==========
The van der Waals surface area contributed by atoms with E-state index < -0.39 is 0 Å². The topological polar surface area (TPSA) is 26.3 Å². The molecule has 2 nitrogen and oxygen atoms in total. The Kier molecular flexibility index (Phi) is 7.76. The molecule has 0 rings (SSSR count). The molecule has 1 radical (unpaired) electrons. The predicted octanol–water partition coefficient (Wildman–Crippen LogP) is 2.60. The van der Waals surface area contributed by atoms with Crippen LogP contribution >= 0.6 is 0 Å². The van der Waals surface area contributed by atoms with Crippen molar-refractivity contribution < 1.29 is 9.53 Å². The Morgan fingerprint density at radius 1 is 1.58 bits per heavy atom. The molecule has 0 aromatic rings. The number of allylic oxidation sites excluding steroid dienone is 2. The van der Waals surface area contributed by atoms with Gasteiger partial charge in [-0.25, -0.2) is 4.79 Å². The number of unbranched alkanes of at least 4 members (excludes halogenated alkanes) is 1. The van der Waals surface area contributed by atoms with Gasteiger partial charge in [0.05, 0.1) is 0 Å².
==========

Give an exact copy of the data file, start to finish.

The van der Waals surface area contributed by atoms with E-state index < -0.39 is 0 Å². The topological polar surface area (TPSA) is 26.3 Å². The molecule has 2 nitrogen and oxygen atoms in total. The Kier molecular flexibility index (Phi) is 7.76. The molecule has 0 rings (SSSR count). The molecule has 1 radical (unpaired) electrons. The predicted octanol–water partition coefficient (Wildman–Crippen LogP) is 2.60. The van der Waals surface area contributed by atoms with Crippen LogP contribution >= 0.6 is 0 Å². The van der Waals surface area contributed by atoms with Crippen molar-refractivity contribution < 1.29 is 9.53 Å². The Morgan fingerprint density at radius 1 is 1.58 bits per heavy atom. The molecule has 0 aromatic rings. The number of allylic oxidation sites excluding steroid dienone is 2. The van der Waals surface area contributed by atoms with Gasteiger partial charge in [-0.25, -0.2) is 4.79 Å². The number of unbranched alkanes of at least 4 members (excludes halogenated alkanes) is 1. The van der Waals surface area contributed by atoms with Gasteiger partial charge in [0.05, 0.1) is 0 Å².